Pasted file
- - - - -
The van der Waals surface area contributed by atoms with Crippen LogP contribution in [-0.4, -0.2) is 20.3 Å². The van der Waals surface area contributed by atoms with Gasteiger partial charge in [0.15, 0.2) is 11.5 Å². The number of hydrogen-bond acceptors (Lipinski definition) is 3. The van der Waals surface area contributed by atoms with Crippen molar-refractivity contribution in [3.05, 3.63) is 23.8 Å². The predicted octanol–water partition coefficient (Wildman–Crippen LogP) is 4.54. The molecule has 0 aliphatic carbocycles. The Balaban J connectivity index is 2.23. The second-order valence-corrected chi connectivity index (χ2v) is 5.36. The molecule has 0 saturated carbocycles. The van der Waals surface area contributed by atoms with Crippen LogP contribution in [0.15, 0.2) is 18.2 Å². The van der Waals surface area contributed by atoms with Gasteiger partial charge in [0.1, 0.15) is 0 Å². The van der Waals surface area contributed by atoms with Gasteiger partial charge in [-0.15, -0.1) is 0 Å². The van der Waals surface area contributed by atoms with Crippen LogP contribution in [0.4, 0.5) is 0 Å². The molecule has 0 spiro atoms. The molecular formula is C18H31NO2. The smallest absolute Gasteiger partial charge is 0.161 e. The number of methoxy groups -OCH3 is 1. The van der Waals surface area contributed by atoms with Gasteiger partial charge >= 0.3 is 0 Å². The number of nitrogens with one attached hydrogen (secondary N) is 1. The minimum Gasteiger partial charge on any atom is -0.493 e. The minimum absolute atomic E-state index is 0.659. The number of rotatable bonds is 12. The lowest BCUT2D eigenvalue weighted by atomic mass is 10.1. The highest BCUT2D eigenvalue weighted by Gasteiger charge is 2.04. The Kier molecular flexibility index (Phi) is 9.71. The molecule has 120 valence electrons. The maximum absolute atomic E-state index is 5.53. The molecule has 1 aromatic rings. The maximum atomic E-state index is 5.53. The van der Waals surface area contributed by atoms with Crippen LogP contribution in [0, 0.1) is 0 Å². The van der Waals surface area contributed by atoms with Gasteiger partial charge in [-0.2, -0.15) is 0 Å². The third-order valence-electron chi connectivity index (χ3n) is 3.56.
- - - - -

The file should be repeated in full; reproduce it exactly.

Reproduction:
The van der Waals surface area contributed by atoms with Crippen LogP contribution in [-0.4, -0.2) is 20.3 Å². The van der Waals surface area contributed by atoms with Gasteiger partial charge in [0.15, 0.2) is 11.5 Å². The number of hydrogen-bond acceptors (Lipinski definition) is 3. The van der Waals surface area contributed by atoms with Crippen molar-refractivity contribution in [3.05, 3.63) is 23.8 Å². The predicted octanol–water partition coefficient (Wildman–Crippen LogP) is 4.54. The molecule has 0 aliphatic carbocycles. The Balaban J connectivity index is 2.23. The second-order valence-corrected chi connectivity index (χ2v) is 5.36. The molecule has 0 saturated carbocycles. The van der Waals surface area contributed by atoms with Crippen LogP contribution in [0.15, 0.2) is 18.2 Å². The van der Waals surface area contributed by atoms with Gasteiger partial charge in [0.1, 0.15) is 0 Å². The van der Waals surface area contributed by atoms with Gasteiger partial charge in [-0.15, -0.1) is 0 Å². The van der Waals surface area contributed by atoms with Crippen LogP contribution in [0.4, 0.5) is 0 Å². The molecule has 0 spiro atoms. The molecular formula is C18H31NO2. The smallest absolute Gasteiger partial charge is 0.161 e. The number of methoxy groups -OCH3 is 1. The van der Waals surface area contributed by atoms with Gasteiger partial charge >= 0.3 is 0 Å². The number of nitrogens with one attached hydrogen (secondary N) is 1. The minimum Gasteiger partial charge on any atom is -0.493 e. The minimum absolute atomic E-state index is 0.659. The number of rotatable bonds is 12. The lowest BCUT2D eigenvalue weighted by atomic mass is 10.1. The highest BCUT2D eigenvalue weighted by Gasteiger charge is 2.04. The Kier molecular flexibility index (Phi) is 9.71. The molecule has 120 valence electrons. The maximum absolute atomic E-state index is 5.53. The molecule has 1 aromatic rings. The maximum atomic E-state index is 5.53. The van der Waals surface area contributed by atoms with Crippen LogP contribution in [0, 0.1) is 0 Å². The van der Waals surface area contributed by atoms with Gasteiger partial charge in [-0.2, -0.15) is 0 Å². The third-order valence-electron chi connectivity index (χ3n) is 3.56.